Besides the regular mode of play, there is also a treasure hunt version included in the Cubes Invasion package, which asks that you abandon normal square-clearing mentality in favour of 'freeing' only the pieces with a bag of treasure on them. When you're just starting out, you'll only need to connect one or two bags to proceed to the next stage. But by the time you reach say, stage 20, tons of bags will be crying out to be released from their coloured jails and the stage will likely start you out with the blocks already encroaching dangerously near the top of the well. The evil!
Masters's avatar
Katamari Damacy (PlayStation 2)

Katamari Damacy review (PS2)

Reviewed on October 06, 2004

The idea of rolling a ball around a level has been done before, and better. But I don’t recall a single time where I’ve rolled around a stage, constantly growing larger until the stage I thought I knew took on a whole new form without ever truly changing. It sounds like the dream game, and it almost was. With so much quirkiness and innovation, Katamari Damacy seemed destined to be a sleeper hit for Namco.
honestgamer's avatar
Wario World (GameCube)

Wario World review (GCN)

Reviewed on October 05, 2004

Better luck in Super Smash Brothers Brawl Mr. Wario.
destinati0n's avatar
OutRun2 (Xbox)

OutRun2 review (XBX)

Reviewed on October 04, 2004

The Beautiful Journey... that's what it means to play OutRun2. It's not just blasting down the highway in a red Ferrari Testarossa, the wind in your hair and a power slide on every corner. Nor is it the cross platform journey through time the franchise has made, from its 1986 arcade origins all the way up to its modern home on the fun loving Xbox. No, as relevant as these possible definitions may be, I like to think of the Beautiful Journey as referring to the inner voyage of nostalgia that lays before you.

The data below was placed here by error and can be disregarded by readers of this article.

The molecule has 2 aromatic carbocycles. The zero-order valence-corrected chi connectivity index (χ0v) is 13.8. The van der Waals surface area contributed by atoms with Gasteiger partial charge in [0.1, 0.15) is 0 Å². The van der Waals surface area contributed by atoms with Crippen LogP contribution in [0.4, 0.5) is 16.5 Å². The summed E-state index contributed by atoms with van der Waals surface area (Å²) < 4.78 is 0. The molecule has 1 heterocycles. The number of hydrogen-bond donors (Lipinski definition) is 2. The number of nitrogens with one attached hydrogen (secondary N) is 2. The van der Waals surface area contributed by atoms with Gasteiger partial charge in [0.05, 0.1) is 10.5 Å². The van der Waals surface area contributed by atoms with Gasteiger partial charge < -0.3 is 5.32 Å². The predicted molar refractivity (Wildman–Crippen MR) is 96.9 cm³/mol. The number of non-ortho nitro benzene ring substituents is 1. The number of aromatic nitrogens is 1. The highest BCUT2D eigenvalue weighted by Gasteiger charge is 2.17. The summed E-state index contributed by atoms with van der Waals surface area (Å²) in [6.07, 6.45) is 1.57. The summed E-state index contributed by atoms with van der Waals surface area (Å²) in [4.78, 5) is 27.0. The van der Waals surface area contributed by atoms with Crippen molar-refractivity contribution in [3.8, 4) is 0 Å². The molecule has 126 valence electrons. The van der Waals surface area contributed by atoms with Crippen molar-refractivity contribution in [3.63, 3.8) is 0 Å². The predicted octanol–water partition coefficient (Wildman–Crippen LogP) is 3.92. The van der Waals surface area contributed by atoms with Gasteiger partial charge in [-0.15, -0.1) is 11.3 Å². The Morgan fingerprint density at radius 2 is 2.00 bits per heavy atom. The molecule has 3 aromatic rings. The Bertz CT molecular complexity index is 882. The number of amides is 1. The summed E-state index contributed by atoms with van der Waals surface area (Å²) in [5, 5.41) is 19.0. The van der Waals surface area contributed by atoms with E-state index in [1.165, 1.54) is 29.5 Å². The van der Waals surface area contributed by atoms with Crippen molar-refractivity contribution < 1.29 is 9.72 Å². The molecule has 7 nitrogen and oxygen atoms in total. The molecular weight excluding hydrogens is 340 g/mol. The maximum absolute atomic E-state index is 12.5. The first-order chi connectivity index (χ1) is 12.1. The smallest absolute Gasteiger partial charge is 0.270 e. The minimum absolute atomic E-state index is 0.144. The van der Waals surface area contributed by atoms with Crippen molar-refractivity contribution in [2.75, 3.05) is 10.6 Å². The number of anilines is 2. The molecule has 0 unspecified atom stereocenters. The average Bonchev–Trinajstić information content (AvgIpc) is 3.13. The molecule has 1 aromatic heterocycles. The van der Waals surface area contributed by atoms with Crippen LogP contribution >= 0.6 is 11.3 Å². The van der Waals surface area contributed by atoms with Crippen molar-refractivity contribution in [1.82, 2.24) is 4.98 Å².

midwinter's avatar
Burnout 3: Takedown (Xbox)

Burnout 3: Takedown review (XBX)

Reviewed on October 01, 2004

The minute you’re free to go, all the cars start bashing into each other while moving down the road. Some guy comes from your left and swings you right so that your acceleration takes you straight toward a rail. You weave wildly and watch with satisfaction as your car t-bones your aggressor, then sends him skyward as you pass underneath. “Takedown,” the screen flashes, and suddenly you know where the game got its name.
honestgamer's avatar
Viewtiful Joe (PlayStation 2)

Viewtiful Joe review (PS2)

Reviewed on September 26, 2004

No problems dude! Old Captain Blue is on the scene and he's more than willing to train "young, dumb, dysfunctional" Joe in the Viewtiful arts of combat. With the action blasting across a series of side scrolling, 2D multi level stages, players will need to punch, kick and sweep their way towards certain victory. Simple it is, but hold onto your helmets people, Viewtiful Joe is one tough hombre!